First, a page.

CULVER - With an abundance of talk – yet again - centered on the quarterback position at Notre Dame this training camp, one offensive group, which is standing just a few feet behind presumed starter Everett Golson, is the running backs. A deep, talented and versatile group of running backs.
With Golson not having taken a snap under fire, real fire, in nearly two years, who knows what Fighting Irish fans will get from him on Aug. 30 (in Notre Dame's home opener against Rice)?
But one thing is for certain, Golson won't have many more allies on the field in helping his level of play than the three-person running tandem of sophomores Tarean Folston and Greg Bryant, as well as senior Cam McDaniel.
“The running backs are going to help me out a lot,” Golson said. “You want to be as diverse as possible. We talked earlier about the wide receivers, we have a great group of wide receivers. The compliment to that is having a great group of backs also.
“When defenses want to spread out and try to cover those wide receivers, we're going to be able to run it down their backs. It's great for us to have them, for sure.”
Golson's enthusiasm is only exceeded by one of those running backs.
Like his coach had days earlier at a news conference, McDaniel spoke of an unmatched anxiousness to participate in this offense following his first practice of the year recently, mainly because it should be unlike any he's played in yet in South Bend.
“We've got guys at the running back position,” McDaniel explained, “including myself that are excited to get the ball and make big plays.”
What limited those “big plays” in years past was the fact that Notre Dame coach Brian Kelly never truly had an experienced and agile quarterback to run his offense.
That is no longer an issue with a more seasoned Golson, as well as fellow quarterback redshirt freshman Malik Zaire, running the offense. And that should significantly impact the play calling by Kelly and Notre Dame offensive coordinator Mike Denbrock.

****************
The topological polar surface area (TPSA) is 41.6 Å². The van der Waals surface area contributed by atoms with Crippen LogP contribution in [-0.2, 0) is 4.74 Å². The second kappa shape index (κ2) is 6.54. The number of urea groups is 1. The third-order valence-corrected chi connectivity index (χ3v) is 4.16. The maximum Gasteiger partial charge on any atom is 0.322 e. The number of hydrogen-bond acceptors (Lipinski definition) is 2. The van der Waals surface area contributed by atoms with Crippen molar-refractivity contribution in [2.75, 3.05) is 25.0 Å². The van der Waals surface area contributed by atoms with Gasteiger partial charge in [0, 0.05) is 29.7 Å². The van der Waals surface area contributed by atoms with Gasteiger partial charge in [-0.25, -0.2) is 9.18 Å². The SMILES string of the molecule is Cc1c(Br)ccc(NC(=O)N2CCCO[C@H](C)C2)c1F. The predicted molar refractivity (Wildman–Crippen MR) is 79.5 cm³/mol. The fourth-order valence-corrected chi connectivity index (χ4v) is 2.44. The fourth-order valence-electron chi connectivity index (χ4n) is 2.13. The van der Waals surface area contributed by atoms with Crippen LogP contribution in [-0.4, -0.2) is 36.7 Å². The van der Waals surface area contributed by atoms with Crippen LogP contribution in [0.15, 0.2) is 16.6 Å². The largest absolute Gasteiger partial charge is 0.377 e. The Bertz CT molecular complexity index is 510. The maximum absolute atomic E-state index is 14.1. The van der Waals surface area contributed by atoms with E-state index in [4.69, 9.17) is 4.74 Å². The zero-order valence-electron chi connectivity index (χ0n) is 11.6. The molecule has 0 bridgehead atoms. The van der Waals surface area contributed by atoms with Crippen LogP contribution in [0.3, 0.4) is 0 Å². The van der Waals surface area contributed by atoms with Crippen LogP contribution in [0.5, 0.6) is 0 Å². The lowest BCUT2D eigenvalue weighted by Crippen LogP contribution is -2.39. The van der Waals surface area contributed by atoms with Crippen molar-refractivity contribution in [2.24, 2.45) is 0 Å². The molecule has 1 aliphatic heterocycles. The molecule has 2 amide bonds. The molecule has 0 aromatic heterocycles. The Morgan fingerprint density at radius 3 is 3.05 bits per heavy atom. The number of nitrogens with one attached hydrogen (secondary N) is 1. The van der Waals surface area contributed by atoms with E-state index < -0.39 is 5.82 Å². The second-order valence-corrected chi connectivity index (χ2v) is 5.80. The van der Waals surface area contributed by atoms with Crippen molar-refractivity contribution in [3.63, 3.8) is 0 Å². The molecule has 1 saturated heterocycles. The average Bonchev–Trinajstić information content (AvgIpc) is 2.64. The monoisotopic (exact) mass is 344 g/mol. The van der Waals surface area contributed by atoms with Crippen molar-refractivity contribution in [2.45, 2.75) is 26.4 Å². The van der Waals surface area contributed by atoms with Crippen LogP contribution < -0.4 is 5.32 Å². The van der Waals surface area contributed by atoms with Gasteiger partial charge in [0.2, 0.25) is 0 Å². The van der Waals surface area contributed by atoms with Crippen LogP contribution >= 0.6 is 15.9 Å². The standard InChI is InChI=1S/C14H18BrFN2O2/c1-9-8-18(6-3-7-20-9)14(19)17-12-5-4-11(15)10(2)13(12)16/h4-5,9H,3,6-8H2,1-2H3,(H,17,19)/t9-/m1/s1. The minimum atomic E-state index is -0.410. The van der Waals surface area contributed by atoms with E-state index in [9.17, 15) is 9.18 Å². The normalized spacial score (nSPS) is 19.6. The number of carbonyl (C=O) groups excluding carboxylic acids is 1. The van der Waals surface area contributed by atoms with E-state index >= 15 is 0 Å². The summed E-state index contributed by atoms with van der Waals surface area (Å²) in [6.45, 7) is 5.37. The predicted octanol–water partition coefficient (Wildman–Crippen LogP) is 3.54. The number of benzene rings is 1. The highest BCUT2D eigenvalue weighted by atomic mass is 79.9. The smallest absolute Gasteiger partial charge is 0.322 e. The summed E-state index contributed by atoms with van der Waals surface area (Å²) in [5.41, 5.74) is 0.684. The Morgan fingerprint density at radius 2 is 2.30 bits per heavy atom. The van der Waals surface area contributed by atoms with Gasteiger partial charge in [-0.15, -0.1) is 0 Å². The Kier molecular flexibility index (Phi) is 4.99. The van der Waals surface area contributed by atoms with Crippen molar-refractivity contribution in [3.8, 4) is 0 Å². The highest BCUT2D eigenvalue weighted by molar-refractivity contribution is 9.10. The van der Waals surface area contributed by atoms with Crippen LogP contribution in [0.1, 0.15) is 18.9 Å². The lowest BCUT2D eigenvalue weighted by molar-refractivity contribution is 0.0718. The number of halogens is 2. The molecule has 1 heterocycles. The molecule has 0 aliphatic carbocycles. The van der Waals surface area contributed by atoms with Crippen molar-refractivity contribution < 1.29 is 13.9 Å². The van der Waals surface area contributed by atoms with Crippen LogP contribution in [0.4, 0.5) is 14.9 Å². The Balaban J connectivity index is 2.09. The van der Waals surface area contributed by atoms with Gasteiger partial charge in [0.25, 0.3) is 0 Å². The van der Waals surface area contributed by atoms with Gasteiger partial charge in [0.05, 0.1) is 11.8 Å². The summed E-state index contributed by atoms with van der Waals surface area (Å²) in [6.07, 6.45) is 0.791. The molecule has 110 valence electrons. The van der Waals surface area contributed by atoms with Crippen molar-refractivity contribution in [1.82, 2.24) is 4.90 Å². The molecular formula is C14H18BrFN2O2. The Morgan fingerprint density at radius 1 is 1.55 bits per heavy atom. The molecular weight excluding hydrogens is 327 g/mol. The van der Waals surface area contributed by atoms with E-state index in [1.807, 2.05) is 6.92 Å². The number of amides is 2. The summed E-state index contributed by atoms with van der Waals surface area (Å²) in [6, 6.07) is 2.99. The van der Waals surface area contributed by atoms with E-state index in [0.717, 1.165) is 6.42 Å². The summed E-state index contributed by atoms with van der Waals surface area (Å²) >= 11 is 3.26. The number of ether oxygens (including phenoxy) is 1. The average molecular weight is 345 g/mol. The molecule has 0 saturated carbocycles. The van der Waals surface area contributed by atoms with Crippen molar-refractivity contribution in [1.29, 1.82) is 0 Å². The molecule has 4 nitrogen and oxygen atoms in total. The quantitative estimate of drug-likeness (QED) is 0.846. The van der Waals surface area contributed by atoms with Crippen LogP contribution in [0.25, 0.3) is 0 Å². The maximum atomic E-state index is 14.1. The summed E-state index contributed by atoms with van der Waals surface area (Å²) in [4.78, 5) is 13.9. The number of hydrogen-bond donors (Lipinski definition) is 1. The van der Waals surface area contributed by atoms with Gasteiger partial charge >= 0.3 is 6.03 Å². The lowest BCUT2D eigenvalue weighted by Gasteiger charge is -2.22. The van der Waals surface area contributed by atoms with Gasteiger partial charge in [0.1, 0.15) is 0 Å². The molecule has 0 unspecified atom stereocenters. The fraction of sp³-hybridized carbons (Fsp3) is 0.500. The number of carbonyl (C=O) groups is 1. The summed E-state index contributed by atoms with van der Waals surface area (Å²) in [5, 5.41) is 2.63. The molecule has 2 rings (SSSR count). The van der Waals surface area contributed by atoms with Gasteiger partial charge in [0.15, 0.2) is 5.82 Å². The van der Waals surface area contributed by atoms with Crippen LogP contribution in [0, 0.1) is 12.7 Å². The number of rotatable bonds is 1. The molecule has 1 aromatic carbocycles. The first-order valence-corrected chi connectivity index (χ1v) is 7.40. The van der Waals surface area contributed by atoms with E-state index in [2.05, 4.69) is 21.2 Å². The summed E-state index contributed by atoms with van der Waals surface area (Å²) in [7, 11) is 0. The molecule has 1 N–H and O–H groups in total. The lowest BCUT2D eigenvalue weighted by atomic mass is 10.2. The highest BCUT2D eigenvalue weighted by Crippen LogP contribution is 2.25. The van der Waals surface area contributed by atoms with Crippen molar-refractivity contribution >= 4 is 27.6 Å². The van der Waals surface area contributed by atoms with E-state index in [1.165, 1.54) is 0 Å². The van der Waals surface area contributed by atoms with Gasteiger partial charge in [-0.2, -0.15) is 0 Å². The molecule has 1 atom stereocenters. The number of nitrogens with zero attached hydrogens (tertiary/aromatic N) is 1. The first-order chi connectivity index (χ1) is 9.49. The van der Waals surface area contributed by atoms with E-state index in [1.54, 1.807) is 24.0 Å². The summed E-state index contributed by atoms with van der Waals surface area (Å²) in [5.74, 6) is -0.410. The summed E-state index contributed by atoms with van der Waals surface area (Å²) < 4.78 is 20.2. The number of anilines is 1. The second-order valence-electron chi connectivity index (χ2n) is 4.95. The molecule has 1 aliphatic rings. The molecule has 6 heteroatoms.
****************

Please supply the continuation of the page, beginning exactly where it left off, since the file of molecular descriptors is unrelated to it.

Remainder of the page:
“Just the ability to have that dual-threat (quarterback) opens up the door for a lot of different things (offensively),” McDaniel said. “It allows us to be able to be less predictable in a lot of ways.
Not only will the threat of the quarterback taking off on zone-read options create openings in the defensive secondary for Irish pass catchers, but it will also allow for the backs to catch balls and get into space against single-man coverage.
The Notre Dame backs only caught 18 passes in 13 games a year ago, but that number should increase by a good measure this season.
“Coach Kelly wants to get us involved in catching balls more often,” McDaniel said. “I personally have put an emphasis on running better routes this season. I want to do that. I want to prove myself as a guy that can make plays out of the backfield, get on the perimeter and show a dynamic of my game that many people have seen.”
Just how much McDaniel gets the opportunity to “show a dynamic” remains to be seen, because Kelly has plans to utilize all three of his backs until one gives him a reason to go to him more often.
“I'm not concerned about announcing who the starting running back is,” Kelly said. “If (a separation) happens, that would be fine. There's enough room for all three of those guys to play substantial roles in our offense. And I would expect that all three of them do.”
That's fine for the coach to feel that way, but McDaniel wants his last go around with this program to be one to remember in terms of playing time.
“I'm looking to be a guy that puts this team on my shoulders,” McDaniel said. “I'm a competitor, so I expect to be the guy. This is an offense that I thrive in and we're going to see that more and more as the year unfolds. I'm looking to have a really big year.”